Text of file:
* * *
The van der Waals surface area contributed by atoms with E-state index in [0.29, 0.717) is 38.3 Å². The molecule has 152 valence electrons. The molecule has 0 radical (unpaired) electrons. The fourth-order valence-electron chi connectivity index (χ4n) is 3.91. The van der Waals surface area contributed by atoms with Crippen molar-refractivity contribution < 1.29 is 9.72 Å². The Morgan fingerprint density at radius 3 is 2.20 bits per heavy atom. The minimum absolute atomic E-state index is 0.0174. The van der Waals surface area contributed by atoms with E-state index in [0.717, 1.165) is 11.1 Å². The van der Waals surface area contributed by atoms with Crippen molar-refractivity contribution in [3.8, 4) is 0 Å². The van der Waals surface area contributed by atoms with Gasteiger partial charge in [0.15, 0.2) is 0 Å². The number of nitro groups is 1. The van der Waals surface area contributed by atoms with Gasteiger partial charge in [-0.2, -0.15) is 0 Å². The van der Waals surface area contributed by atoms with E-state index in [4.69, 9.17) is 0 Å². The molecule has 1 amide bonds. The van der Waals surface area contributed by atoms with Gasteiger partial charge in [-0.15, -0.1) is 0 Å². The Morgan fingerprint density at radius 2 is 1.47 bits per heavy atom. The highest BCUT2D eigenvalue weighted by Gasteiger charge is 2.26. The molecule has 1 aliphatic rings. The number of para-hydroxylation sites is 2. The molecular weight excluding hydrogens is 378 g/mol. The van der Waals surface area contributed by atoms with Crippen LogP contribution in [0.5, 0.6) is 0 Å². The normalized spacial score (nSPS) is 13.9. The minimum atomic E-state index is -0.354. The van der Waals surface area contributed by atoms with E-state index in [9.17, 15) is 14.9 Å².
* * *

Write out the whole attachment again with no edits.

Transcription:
The van der Waals surface area contributed by atoms with E-state index in [0.29, 0.717) is 38.3 Å². The molecule has 152 valence electrons. The molecule has 0 radical (unpaired) electrons. The fourth-order valence-electron chi connectivity index (χ4n) is 3.91. The van der Waals surface area contributed by atoms with Crippen molar-refractivity contribution < 1.29 is 9.72 Å². The Morgan fingerprint density at radius 3 is 2.20 bits per heavy atom. The minimum absolute atomic E-state index is 0.0174. The van der Waals surface area contributed by atoms with E-state index in [0.717, 1.165) is 11.1 Å². The van der Waals surface area contributed by atoms with Crippen molar-refractivity contribution in [3.8, 4) is 0 Å². The van der Waals surface area contributed by atoms with Gasteiger partial charge in [0.15, 0.2) is 0 Å². The number of nitro groups is 1. The van der Waals surface area contributed by atoms with Gasteiger partial charge in [-0.2, -0.15) is 0 Å². The van der Waals surface area contributed by atoms with E-state index in [4.69, 9.17) is 0 Å². The molecule has 1 amide bonds. The van der Waals surface area contributed by atoms with Gasteiger partial charge in [-0.15, -0.1) is 0 Å². The Morgan fingerprint density at radius 2 is 1.47 bits per heavy atom. The highest BCUT2D eigenvalue weighted by Gasteiger charge is 2.26. The molecule has 1 aliphatic rings. The number of para-hydroxylation sites is 2. The molecular weight excluding hydrogens is 378 g/mol. The van der Waals surface area contributed by atoms with Crippen LogP contribution in [0.5, 0.6) is 0 Å². The normalized spacial score (nSPS) is 13.9. The minimum atomic E-state index is -0.354. The van der Waals surface area contributed by atoms with E-state index in [9.17, 15) is 14.9 Å².